The colonial government responded quickly, ordering all schools to close on March 10. A few days later, Yu returned to her hometown, Cheonan, about 85 kilometers south of Seoul in South Chungcheong Province, with a smuggled copy of the Declaration of Independence. She went from village to village to promote the Samil movement (literally “three against one” or March 1) and to rally local residents to organize their own demonstrations.
The movement sets in quickly. Early on April 1, 3,000 people gathered in Aunae, a market in Cheonan. Yu was there, handing out homemade taegeukgi, or Korean national flags, and giving speeches calling for independence. Japanese military police arrived and shot at the crowd, killing 19 people. Yu’s parents were among the dead.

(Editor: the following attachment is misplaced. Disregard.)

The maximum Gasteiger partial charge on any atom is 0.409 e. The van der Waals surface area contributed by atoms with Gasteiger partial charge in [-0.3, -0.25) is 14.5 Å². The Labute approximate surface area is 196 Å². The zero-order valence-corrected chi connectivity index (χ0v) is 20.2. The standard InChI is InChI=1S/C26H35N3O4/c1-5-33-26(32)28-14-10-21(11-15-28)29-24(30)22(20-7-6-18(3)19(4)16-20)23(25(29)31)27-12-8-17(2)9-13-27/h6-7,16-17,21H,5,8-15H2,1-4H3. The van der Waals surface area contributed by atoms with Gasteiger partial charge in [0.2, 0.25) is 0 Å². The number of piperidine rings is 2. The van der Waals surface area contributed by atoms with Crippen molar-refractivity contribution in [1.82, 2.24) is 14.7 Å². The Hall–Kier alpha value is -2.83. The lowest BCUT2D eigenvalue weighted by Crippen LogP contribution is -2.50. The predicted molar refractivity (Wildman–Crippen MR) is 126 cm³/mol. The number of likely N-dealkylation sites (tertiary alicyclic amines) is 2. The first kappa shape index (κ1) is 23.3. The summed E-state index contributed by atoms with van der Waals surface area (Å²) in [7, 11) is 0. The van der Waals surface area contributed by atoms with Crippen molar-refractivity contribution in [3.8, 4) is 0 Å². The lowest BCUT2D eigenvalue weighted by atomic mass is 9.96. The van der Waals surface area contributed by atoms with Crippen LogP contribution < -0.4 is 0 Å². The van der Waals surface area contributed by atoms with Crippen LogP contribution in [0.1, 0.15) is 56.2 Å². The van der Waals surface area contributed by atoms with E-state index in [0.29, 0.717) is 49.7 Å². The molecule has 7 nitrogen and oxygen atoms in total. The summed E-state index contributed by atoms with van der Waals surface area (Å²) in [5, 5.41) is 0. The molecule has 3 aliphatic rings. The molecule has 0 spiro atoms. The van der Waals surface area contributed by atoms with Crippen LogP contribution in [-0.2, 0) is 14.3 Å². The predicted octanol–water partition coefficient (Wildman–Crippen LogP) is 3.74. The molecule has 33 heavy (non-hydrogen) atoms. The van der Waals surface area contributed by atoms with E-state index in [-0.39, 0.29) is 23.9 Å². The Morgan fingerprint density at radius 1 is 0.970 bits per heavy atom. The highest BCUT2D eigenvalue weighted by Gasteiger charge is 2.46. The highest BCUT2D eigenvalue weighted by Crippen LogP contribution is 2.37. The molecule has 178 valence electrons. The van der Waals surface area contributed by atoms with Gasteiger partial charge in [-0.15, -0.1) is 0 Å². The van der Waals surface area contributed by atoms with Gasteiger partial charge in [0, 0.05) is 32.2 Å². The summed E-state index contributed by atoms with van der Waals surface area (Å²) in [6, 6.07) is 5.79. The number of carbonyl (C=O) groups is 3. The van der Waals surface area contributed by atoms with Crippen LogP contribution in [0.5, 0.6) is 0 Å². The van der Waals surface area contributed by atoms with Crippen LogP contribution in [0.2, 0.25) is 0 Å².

By the time the authorities called off the protests a few weeks later, about two million people out of a population of 20 million had participated in 1,542 independence marches, according to Djun Kil Kim, author of “The History of Korea. “. Over 7,000 people were killed and around 46,000, including Yu, were imprisoned. After being found guilty of sedition, she was sent to Seodaemun Prison in Seoul.
In Seodaemun, Yu called for the release of other prisoners and continued to express his support for Korean independence. She yelled at her Japanese captors and, along with other inmates, staged a large-scale protest to mark the first anniversary of the March 1 movement.
“Even though my fingernails are torn off, my nose and ears torn, and my legs and arms crushed, this physical pain does not compare to the pain of losing my nation,” she wrote in prison. “My only remorse is that I cannot do more than devote my life to my country. “